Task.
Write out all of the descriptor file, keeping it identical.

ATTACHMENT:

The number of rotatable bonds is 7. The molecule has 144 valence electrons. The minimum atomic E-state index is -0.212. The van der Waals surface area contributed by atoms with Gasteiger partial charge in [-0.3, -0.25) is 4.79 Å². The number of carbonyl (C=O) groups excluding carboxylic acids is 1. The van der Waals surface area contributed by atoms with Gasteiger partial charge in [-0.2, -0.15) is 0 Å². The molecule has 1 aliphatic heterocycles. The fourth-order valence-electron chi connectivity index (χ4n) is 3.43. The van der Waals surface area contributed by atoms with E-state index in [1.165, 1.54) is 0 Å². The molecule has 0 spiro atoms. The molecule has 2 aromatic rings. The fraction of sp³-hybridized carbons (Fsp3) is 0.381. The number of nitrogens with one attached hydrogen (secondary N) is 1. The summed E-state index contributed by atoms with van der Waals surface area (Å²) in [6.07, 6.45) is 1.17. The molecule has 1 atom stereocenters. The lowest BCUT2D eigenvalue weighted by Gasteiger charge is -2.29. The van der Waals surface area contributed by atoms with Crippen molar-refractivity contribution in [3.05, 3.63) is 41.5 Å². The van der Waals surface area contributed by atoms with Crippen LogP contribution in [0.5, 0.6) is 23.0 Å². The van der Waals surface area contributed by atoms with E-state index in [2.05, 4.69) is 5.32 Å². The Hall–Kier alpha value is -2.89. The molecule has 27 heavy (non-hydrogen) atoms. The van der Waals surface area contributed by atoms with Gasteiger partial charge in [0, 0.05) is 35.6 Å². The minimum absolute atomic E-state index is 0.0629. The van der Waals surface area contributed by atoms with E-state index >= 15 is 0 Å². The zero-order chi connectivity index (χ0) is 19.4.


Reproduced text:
The number of rotatable bonds is 7. The molecule has 144 valence electrons. The minimum atomic E-state index is -0.212. The van der Waals surface area contributed by atoms with Gasteiger partial charge in [-0.3, -0.25) is 4.79 Å². The number of carbonyl (C=O) groups excluding carboxylic acids is 1. The van der Waals surface area contributed by atoms with Gasteiger partial charge in [-0.2, -0.15) is 0 Å². The molecule has 1 aliphatic heterocycles. The fourth-order valence-electron chi connectivity index (χ4n) is 3.43. The van der Waals surface area contributed by atoms with E-state index in [1.165, 1.54) is 0 Å². The molecule has 0 spiro atoms. The molecule has 2 aromatic rings. The fraction of sp³-hybridized carbons (Fsp3) is 0.381. The number of nitrogens with one attached hydrogen (secondary N) is 1. The summed E-state index contributed by atoms with van der Waals surface area (Å²) in [6.07, 6.45) is 1.17. The molecule has 1 atom stereocenters. The lowest BCUT2D eigenvalue weighted by Gasteiger charge is -2.29. The van der Waals surface area contributed by atoms with Crippen molar-refractivity contribution in [3.05, 3.63) is 41.5 Å². The van der Waals surface area contributed by atoms with Crippen LogP contribution in [0.5, 0.6) is 23.0 Å². The van der Waals surface area contributed by atoms with E-state index in [2.05, 4.69) is 5.32 Å². The Hall–Kier alpha value is -2.89. The molecule has 27 heavy (non-hydrogen) atoms. The van der Waals surface area contributed by atoms with Gasteiger partial charge in [0, 0.05) is 35.6 Å². The minimum absolute atomic E-state index is 0.0629. The van der Waals surface area contributed by atoms with E-state index >= 15 is 0 Å². The zero-order chi connectivity index (χ0) is 19.4.